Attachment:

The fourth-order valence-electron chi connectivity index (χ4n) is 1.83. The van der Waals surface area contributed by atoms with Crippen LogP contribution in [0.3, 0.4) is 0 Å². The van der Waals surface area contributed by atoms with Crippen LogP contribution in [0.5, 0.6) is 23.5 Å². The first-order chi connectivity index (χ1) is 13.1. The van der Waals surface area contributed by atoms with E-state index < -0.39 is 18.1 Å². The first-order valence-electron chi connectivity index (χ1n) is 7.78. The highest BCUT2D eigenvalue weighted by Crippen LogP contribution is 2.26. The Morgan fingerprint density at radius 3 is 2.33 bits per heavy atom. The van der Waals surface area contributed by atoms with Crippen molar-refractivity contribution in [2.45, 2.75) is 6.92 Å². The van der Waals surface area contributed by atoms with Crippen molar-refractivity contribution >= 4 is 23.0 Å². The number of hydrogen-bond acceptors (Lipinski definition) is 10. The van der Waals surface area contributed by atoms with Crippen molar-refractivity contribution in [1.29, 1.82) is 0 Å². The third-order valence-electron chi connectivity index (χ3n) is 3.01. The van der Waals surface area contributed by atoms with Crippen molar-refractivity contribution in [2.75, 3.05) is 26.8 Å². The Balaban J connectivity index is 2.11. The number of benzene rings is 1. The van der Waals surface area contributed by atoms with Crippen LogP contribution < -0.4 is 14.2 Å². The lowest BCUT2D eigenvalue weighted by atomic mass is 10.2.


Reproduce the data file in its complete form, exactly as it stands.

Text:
The fourth-order valence-electron chi connectivity index (χ4n) is 1.83. The van der Waals surface area contributed by atoms with Crippen LogP contribution in [0.3, 0.4) is 0 Å². The van der Waals surface area contributed by atoms with Crippen LogP contribution in [0.5, 0.6) is 23.5 Å². The first-order chi connectivity index (χ1) is 13.1. The van der Waals surface area contributed by atoms with E-state index < -0.39 is 18.1 Å². The first-order valence-electron chi connectivity index (χ1n) is 7.78. The highest BCUT2D eigenvalue weighted by Crippen LogP contribution is 2.26. The Morgan fingerprint density at radius 3 is 2.33 bits per heavy atom. The van der Waals surface area contributed by atoms with Crippen molar-refractivity contribution in [2.45, 2.75) is 6.92 Å². The van der Waals surface area contributed by atoms with Crippen molar-refractivity contribution >= 4 is 23.0 Å². The number of hydrogen-bond acceptors (Lipinski definition) is 10. The van der Waals surface area contributed by atoms with Crippen molar-refractivity contribution in [1.29, 1.82) is 0 Å². The third-order valence-electron chi connectivity index (χ3n) is 3.01. The van der Waals surface area contributed by atoms with Crippen molar-refractivity contribution in [2.75, 3.05) is 26.8 Å². The Balaban J connectivity index is 2.11. The number of benzene rings is 1. The van der Waals surface area contributed by atoms with Crippen LogP contribution < -0.4 is 14.2 Å². The lowest BCUT2D eigenvalue weighted by atomic mass is 10.2.